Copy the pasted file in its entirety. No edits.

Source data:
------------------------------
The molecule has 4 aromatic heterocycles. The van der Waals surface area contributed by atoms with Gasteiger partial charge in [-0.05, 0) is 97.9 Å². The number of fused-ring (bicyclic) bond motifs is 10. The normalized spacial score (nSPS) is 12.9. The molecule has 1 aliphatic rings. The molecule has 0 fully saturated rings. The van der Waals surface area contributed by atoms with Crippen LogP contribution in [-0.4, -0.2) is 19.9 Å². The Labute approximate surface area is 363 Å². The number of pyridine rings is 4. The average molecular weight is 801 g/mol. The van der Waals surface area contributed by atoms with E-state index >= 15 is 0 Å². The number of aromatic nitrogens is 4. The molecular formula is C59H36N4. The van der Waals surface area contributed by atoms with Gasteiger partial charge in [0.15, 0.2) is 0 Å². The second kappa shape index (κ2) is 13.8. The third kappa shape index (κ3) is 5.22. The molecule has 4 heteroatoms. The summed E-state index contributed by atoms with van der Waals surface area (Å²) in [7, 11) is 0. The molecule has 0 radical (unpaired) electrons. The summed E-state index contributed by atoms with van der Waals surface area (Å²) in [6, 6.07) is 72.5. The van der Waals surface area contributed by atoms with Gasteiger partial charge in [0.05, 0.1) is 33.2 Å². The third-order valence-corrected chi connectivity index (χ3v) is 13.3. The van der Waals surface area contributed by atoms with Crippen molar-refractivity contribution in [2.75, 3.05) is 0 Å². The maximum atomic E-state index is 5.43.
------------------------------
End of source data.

The molecule has 4 aromatic heterocycles. The van der Waals surface area contributed by atoms with Gasteiger partial charge in [-0.05, 0) is 97.9 Å². The number of fused-ring (bicyclic) bond motifs is 10. The normalized spacial score (nSPS) is 12.9. The molecule has 1 aliphatic rings. The molecule has 0 fully saturated rings. The van der Waals surface area contributed by atoms with Crippen LogP contribution in [-0.4, -0.2) is 19.9 Å². The Labute approximate surface area is 363 Å². The number of pyridine rings is 4. The average molecular weight is 801 g/mol. The van der Waals surface area contributed by atoms with E-state index >= 15 is 0 Å². The number of aromatic nitrogens is 4. The molecular formula is C59H36N4. The van der Waals surface area contributed by atoms with Gasteiger partial charge in [0.15, 0.2) is 0 Å². The second kappa shape index (κ2) is 13.8. The third kappa shape index (κ3) is 5.22. The molecule has 4 heteroatoms. The summed E-state index contributed by atoms with van der Waals surface area (Å²) in [7, 11) is 0. The molecule has 0 radical (unpaired) electrons. The summed E-state index contributed by atoms with van der Waals surface area (Å²) in [6, 6.07) is 72.5. The van der Waals surface area contributed by atoms with Gasteiger partial charge in [0.05, 0.1) is 33.2 Å². The third-order valence-corrected chi connectivity index (χ3v) is 13.3. The van der Waals surface area contributed by atoms with Crippen molar-refractivity contribution in [2.75, 3.05) is 0 Å². The maximum atomic E-state index is 5.43.